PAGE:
Progress on land reform has been made but there is much further to go
Land reform is difficult. It involves challenging a range of fiscal, legal, and political issues that are deeply entrenched not only in our law but in the history whereby men who owned land and property had the exclusive right to sit in the Parliament that made the laws governing the ownership of that land.
In 1996, I published a book called Who Owns Scotland. In it, I argued that reform could never happen if Scotland relied on the UK Parliament to take it forward. Not only was the Secretary of State given limited legislative opportunities but the House of Lords was stuffed full of hereditary aristocracy who owned the land that would be the subject of reform.
It was they who ensured that primogeniture was only abolished in 1964, who ensured that children even to this day have no legal right to inherit land and who have contrived to ensure that a wide range of exemptions from tax apply to landed estates that do not apply to other property owners.
The Scottish Parliament changed all that and land reform is frequently cited as one of its success stories. I agree but only up to a point. Some useful measures have been passed on community ownership, public access, national parks, feudal abolition and private rented housing. But this week, we were given a stark reminder that the core problem is still with us.
Fundamentally this is a debate about power. The derivation, distribution and exercise of power is in fact the central problem that underlies all others. So it was therefore welcome to see the Scottish Land Commission report this week on the issues associated with the scale and concentration of landownership in Scotland.
Abuses of power are only possible because such power exists in the first place and because the land market is so open to anyone from anywhere in the world. Quite literally, the market is unregulated and, as the Commission notes, the evidence demonstrates a pattern of market and social power associated with landownership that is consistent with characteristics of monopoly power in other economic sectors. Indeed, if land was subject to the powers of the Competitions and Markets Authority, there would be a clear case for intervention.
Tony Benn famously asked 5 questions of those who hold power
"What power have you got?”
"Where did you get it from?”
"In whose interests do you use it?”
"To whom are you accountable?”
"How do we get rid of you?"
"Anyone who cannot answer the last of those questions does not live in a democratic system."
The core challenge that faces the Scottish Parliament is how to redistribute power over land in the public interest – in the interests of the many and not the few.
It is about how, in short, to democratise land and two examples highlight the pressing need for change.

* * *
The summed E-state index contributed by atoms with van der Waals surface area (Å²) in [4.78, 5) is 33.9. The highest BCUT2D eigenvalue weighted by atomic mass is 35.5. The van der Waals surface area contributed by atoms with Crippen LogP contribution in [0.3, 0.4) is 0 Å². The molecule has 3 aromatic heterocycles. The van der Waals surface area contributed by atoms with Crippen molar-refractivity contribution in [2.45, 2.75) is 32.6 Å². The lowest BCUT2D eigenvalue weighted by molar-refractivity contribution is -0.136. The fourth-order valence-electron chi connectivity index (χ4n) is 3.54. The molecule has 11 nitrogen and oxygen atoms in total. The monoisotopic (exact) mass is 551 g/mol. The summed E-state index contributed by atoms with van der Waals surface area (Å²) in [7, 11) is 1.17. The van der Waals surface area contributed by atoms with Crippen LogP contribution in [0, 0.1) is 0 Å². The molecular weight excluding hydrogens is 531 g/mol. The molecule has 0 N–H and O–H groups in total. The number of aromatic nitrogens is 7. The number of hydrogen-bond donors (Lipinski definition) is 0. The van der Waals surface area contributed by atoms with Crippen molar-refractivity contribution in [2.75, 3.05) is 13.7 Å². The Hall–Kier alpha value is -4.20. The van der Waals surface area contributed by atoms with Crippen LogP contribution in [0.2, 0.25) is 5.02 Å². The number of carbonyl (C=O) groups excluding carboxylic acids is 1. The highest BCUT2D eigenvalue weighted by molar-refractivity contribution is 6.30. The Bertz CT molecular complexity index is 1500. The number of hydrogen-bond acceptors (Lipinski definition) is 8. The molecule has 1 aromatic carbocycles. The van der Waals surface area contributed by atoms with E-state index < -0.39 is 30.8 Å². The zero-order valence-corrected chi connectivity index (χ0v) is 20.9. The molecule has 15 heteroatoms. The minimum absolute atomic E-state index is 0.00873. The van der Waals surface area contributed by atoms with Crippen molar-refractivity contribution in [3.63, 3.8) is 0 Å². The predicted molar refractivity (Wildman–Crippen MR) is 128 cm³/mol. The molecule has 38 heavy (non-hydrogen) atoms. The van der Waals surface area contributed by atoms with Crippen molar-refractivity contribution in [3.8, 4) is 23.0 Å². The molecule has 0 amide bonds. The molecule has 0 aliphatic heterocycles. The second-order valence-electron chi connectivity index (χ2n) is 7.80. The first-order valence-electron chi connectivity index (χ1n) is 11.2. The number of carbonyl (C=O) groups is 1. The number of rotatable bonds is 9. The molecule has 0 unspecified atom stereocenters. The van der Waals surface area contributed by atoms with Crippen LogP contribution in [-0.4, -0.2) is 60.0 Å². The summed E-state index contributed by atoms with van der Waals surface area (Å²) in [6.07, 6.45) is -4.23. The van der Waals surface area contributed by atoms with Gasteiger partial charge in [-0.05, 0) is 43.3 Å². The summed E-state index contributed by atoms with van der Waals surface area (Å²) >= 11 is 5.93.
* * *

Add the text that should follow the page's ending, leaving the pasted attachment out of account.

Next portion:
Applecross Estate in Wester Ross is a 61,000 acre estate. It was owned by the Wills tobacco family but in the 1970s they transferred ownership to a company with charitable status in order to avoid tax.
Since then, the Applecross Trust has operated as a closed-shop with Directors who live in the south of England and a fragile community which has struggled to secure land to meet basic needs for housing and other essential services.
In September 2012, 100 of us including the late Charles Kennedy MP, wrote formal letters to the registered office of the charity in Edinburgh applying to become members as, under the terms of the charity’s constitution was our right. All applications were refused point blank.
Here is a landowner operating as a Scottish charity, exercising monopoly control over vast swathes of land and denying anyone else – even the local MP – from joining and participating in the affairs of the charity.
A similar situation exists on the Isle of Bute – again owned by a charity, the Mount Stuart Trust - again established to avoid tax liabilities for the Marquess of Bute– and operating a closed shop. Not only did they refuse applications from, among others myself and the local MSP, Mike Russell, but then passed a special resolution to limit membership and give the Marquess of Bute exclusive rights to appoint up to 4 directors on terms and conditions dictated by the person holding the “Title and Dignity of the Marquess of Bute.”
We abolished feudal tenure in 2000 but it lives on in the arcane, anti-democratic manner described in these two places.
Land reform is a process whereby laws are changed that modify or change the arrangements governing the possession and use of land in Scotland in the public interest. That implies a wide range of measures dealing with all land – urban, rural, marine and public as well as private ownership. It is about fiscal policy, inheritance law, planning, land tenure and many other areas of law and policy.
Land reform to date has tinkered at the margins for too long. There is nothing in the Land Commission’s report that comes as a surprise to land reformers but it is refreshing to read advice from a government agency that tackles this question head on and recommends new powers of intervention as well as reform in the way that land is taxed.
If Scottish Ministers approve these recommendations then we could be on the brink of resolving the central problem of Scottish landownership, namely the centuries-long persistence of hegemonic landed power.
I am not holding my breath, however. Scottish Ministers have had recent opportunities to act – on inheritance law and on land taxation for example and have avoided both. If this report is to be the tipping point that it could be, Government needs to be far clearer about its intentions and timescales.